Pope Apologizes for Priests' Sexual Abuse

Kenya Broadcasting Corporation
July 19, 2008

AUSTRALIA — Pope Benedict XVI has told Australians he is deeply sorry for the sexual abuse of children by some Catholic priests.

Speaking at a gathering of bishops in Sydney, the Pope spoke of the "shame we have all felt" and called for abusers to face justice.

Caption: The Pope is in Australia to mark World Youth Day, which is drawing Catholics from around the world to the country.
Photo by AP

A campaign group criticised the speech, saying the Pope should have met some victims to apologise in person.

The Pope was speaking as thousands of Catholic pilgrims began gathering for a candlelit prayer vigil in Sydney.

The pontiff will lead the vigil at the city's Royal Randwick Racecourse.

Speaking earlier at St Mary's Cathedral in Sydney, he said: "I am deeply sorry for the pain and suffering the victims have endured.

"These misdeeds, which constitute so grave a betrayal of trust, deserve unequivocal condemnation.

"Those responsible for these evils must be brought to justice," the Pope said.

Former victim John McNally said he accepted the apology - although the abuse had long-lasting effects.

"It didn't just happen 40 years ago, as in my case," he said.

"I re-live it day-after-day, and victims re-live their trauma day-after-day. They need constant care with dignity, and the Church has never provided care with dignity."

Anthony Foster, the father of two Australian girls who were raped by a Catholic priest, said: "He [the Pope] didn't settle the issue we're very concerned about - the issue of him taking direct responsibility to ensure that all the archdioceses provide practical unlimited help to the victims of the Catholic Church."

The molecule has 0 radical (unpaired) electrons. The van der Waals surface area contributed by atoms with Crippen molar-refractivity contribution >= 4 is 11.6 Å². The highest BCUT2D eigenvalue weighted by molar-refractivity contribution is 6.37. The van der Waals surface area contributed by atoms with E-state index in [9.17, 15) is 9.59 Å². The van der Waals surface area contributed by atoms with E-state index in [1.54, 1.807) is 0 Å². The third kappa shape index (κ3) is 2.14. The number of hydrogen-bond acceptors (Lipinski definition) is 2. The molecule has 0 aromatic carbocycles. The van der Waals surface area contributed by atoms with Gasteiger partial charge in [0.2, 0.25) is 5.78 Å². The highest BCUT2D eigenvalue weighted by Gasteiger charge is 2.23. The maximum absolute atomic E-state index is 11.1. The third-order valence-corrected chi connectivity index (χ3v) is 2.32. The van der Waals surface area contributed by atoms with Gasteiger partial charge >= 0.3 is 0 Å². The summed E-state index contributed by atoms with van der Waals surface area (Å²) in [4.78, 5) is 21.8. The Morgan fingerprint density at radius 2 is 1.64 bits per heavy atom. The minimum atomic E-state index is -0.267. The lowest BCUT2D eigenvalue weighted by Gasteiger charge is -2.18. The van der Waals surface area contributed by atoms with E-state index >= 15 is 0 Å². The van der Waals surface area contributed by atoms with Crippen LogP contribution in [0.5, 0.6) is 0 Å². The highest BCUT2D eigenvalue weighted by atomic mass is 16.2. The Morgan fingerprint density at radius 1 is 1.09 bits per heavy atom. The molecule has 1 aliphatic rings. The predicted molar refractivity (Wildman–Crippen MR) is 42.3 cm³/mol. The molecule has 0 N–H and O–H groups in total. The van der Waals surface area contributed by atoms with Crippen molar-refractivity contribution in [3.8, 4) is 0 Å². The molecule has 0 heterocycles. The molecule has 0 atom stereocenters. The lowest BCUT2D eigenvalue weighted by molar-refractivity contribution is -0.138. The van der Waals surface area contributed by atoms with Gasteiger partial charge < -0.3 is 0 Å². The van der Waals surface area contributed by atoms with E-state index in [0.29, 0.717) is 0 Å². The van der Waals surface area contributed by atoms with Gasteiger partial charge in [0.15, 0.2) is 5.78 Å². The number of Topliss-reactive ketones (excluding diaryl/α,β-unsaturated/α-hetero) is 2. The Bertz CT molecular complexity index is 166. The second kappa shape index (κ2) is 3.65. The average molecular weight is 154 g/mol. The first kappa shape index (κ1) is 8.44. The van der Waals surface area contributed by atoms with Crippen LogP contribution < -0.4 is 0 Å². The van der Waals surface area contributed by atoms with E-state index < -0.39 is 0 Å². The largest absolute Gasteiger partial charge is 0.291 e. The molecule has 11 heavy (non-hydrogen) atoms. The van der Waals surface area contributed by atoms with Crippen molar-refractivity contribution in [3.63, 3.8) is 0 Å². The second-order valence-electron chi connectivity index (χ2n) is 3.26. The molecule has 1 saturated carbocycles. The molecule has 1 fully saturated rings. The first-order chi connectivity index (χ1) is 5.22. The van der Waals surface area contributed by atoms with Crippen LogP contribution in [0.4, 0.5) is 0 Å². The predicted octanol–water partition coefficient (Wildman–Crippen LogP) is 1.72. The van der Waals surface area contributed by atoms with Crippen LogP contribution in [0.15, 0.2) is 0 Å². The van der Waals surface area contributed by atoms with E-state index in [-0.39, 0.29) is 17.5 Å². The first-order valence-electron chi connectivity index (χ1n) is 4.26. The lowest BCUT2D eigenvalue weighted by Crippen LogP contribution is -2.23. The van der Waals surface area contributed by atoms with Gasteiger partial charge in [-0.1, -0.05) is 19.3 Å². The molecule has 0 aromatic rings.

Daniel Bidinger, a 25-year-old German pilgrim in Sydney, said the Pope's apology was " a good gesture".

"The church should be open about it and shouldn't cover up these incidents," he told the AP.

Broken Rites, which had wanted the Pope to meet some of the victims in person, said the pontiff's apology "is not enough".

"Victims want action, not just words," the group said in a statement.

Broken Rites says there have been 107 convictions against Catholic clergymen on sex charges in Australia. But the campaigners estimate the number of victims to be in the thousands.

There was no immediate confirmation of whether the Pope would meet abuse victims - as he did during a US trip in April, when he also expressed shame for the scandal.


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